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What a shocked world saw exposed in New Orleans last week wasn't just a broken levee. It was a cleavage of race and class, at once familiar and startlingly new, laid bare in a setting where they suddenly amounted to matters of life and death. Hydrology joined sociology throughout the story line, from the settling of the flood-prone city, where well-to-do white people lived on the high ground, to its frantic abandonment.
The pictures of the suffering vied with reports of marauding, of gunshots fired at rescue vehicles and armed bands taking over the streets. The city of quaint eccentricity - of King Cakes, Mardi Gras beads and nice neighbors named Tookie - had taken a Conradian turn.
"This is a pretty graphic illustration of who gets left behind in this society - in a literal way," said Christopher Jencks, a sociologist glued to the televised images from his office at Harvard. Surprised to have found himself surprised, Mr. Jencks took to thinking out loud. "Maybe it's just an in-the-face version of something I already knew," he said. "All the people who don't get out, or don't have the resources, or don't believe the warning are African-American."
Unusually poor (27.4 percent below the poverty line in 2000), disproportionately black (over two-thirds), the Big Easy is also disproportionately murderous - with a rate that was for years among the country's highest.
Once one of the most mixed societies, in recent decades, the city has become unusually segregated, and the white middle class is all but gone, moved north across Lake Pontchartrain or west to Jefferson Parish - home of David Duke, the one-time Klansman who ran for governor in 1991 and won more than half of the state's white vote.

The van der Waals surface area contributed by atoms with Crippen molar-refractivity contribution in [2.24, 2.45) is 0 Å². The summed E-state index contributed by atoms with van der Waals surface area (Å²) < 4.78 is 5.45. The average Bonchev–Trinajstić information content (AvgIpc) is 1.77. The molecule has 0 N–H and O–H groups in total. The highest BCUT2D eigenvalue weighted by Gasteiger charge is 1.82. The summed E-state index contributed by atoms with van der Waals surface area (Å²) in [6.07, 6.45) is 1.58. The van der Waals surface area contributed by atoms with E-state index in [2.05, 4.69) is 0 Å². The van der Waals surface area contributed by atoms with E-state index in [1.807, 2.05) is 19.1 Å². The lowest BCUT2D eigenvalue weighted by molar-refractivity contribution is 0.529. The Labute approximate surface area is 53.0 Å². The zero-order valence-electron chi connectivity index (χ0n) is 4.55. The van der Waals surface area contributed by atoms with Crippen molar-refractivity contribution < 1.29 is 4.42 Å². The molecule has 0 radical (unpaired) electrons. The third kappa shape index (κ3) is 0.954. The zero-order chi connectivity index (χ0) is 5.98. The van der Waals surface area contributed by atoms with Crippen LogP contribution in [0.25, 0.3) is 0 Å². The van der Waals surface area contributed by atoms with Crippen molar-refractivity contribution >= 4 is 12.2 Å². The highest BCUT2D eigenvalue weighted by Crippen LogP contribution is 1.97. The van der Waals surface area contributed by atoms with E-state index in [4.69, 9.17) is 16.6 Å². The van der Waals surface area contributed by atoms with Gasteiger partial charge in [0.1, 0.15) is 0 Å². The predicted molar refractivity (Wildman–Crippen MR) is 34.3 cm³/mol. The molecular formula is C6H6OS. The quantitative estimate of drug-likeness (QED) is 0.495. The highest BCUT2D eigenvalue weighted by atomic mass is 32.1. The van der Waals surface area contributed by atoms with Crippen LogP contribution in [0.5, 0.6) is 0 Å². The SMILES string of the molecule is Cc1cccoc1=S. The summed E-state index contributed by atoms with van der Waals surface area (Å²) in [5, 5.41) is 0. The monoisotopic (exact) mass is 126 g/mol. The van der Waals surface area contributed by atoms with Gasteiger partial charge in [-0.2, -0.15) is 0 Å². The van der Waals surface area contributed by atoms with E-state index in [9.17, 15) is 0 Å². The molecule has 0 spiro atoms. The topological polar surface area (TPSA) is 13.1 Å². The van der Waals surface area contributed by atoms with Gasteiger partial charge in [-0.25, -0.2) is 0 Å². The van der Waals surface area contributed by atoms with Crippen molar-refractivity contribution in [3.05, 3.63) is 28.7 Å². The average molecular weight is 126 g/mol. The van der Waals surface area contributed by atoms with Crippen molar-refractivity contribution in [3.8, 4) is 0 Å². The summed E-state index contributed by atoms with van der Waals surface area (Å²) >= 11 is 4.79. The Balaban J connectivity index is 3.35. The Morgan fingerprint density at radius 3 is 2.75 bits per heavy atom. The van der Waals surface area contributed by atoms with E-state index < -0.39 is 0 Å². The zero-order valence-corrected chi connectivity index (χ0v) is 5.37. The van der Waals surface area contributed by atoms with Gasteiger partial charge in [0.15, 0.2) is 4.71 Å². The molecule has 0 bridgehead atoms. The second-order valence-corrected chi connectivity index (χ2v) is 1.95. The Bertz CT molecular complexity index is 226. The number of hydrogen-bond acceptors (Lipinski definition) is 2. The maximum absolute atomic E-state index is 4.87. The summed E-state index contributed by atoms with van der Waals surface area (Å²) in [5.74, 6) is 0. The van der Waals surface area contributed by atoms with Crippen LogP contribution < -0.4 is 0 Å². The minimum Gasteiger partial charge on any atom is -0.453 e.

Shortly after I arrived in town two decades ago as a fledgling reporter, I was dispatched to cover a cheerleading tryout, and I asked a grinning, half-drunk accountant where he was from, city or suburb. "White people don't live in New Orleans," he answered with a where-have-you-been disdain.
But the divides in the city were evident in things as simple as access to a car. The 35 percent of black households that didn't have one, compared with just 15 percent among whites.
"The evacuation plan was really based on people driving out," said Craig E. Colten, a geologist at Louisiana State University and an expert on the city's vulnerable topography. "They didn't have buses. They didn't have trains."